Family Action Perinatal Support project, Nottinghamshire

Themes this local practice example relates to:

  • Early Years
  • Families, Parents and Carers
  • General resources
  • Local area early intervention strategies
  • Early Help

Basic details

Organisation submitting example

Family Action

Local authority/local area:

Nottinghamshire - West Mansfield

The context and rationale

Mothers are at risk of depression during pregnancy and after the birth of their child, with negative impacts for their own health and well-being; the way in which they bond with their new child; and the safe and healthy development of their child (see Bowlby, J.,1951, Maternal Care and Maternal Health, WHO). Both the Frank Field and Graham Allen reviews identified intervention in the early years as key to maximising health and social care interventions into the lives of vulnerable families and children, with the perinatal stage being the earliest possible point for intervention. Postnatal depression (PND) affects 10-15% of mothers, and in rare but extreme cases can result in maternal suicide. Yet according to a recent Patients Association Study, 78% of Primary Care Trusts (PCTs) do not know the incidence of PND in their region and 64% of PCTs do not have a strategy for commissioning perinatal mental health services.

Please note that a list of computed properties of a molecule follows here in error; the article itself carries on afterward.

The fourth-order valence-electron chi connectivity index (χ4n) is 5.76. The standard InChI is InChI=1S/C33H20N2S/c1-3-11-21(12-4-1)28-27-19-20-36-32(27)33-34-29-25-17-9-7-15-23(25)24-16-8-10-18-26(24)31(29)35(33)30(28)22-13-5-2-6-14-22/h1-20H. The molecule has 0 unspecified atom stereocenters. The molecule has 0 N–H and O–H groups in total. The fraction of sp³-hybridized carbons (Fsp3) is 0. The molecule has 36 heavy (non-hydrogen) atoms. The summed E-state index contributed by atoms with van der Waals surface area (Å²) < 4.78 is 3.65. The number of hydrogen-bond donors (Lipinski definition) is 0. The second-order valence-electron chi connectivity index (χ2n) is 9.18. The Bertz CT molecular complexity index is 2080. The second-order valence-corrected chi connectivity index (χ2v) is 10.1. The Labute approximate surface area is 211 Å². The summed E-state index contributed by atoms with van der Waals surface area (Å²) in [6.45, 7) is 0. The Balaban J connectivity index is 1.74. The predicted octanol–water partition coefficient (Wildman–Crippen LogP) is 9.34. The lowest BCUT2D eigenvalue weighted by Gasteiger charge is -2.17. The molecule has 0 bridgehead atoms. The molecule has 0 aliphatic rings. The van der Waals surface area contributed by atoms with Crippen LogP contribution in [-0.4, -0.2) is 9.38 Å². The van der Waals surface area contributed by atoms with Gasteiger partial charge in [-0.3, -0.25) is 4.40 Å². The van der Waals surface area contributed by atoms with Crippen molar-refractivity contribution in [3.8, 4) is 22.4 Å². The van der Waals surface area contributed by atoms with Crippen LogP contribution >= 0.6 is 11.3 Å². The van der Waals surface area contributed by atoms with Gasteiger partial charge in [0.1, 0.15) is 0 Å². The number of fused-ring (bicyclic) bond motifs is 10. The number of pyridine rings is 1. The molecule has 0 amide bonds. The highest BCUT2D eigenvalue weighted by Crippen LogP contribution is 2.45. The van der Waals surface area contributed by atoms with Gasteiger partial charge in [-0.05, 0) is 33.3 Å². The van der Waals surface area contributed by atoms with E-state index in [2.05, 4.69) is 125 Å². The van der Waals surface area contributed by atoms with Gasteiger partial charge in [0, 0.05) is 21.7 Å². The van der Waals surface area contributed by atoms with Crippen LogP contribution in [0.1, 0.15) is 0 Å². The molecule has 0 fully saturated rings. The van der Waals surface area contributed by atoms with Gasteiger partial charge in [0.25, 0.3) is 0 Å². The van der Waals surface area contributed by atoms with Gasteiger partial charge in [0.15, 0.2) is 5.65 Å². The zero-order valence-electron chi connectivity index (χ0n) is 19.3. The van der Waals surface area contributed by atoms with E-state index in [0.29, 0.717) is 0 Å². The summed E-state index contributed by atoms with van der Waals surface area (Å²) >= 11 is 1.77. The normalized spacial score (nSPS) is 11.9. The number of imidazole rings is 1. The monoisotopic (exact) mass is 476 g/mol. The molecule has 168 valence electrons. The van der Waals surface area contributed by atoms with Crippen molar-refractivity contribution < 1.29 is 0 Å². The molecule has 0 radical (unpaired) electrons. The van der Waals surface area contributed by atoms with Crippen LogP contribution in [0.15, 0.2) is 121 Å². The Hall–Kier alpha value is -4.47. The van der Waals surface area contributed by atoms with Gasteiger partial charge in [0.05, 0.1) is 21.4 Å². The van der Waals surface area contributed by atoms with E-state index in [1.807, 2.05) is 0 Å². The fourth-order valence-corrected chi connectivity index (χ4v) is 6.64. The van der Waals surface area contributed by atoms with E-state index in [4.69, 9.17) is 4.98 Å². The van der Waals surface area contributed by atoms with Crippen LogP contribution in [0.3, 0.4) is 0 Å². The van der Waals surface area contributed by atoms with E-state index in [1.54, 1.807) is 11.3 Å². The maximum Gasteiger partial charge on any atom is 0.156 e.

There is an urgent need to deliver joined-up cost-effective interventions at this vital stage in vulnerable children’s development during tough economic times and amidst a changing commissioning landscape that will see local authorities become drivers of public health and GPs responsible for addressing mental health.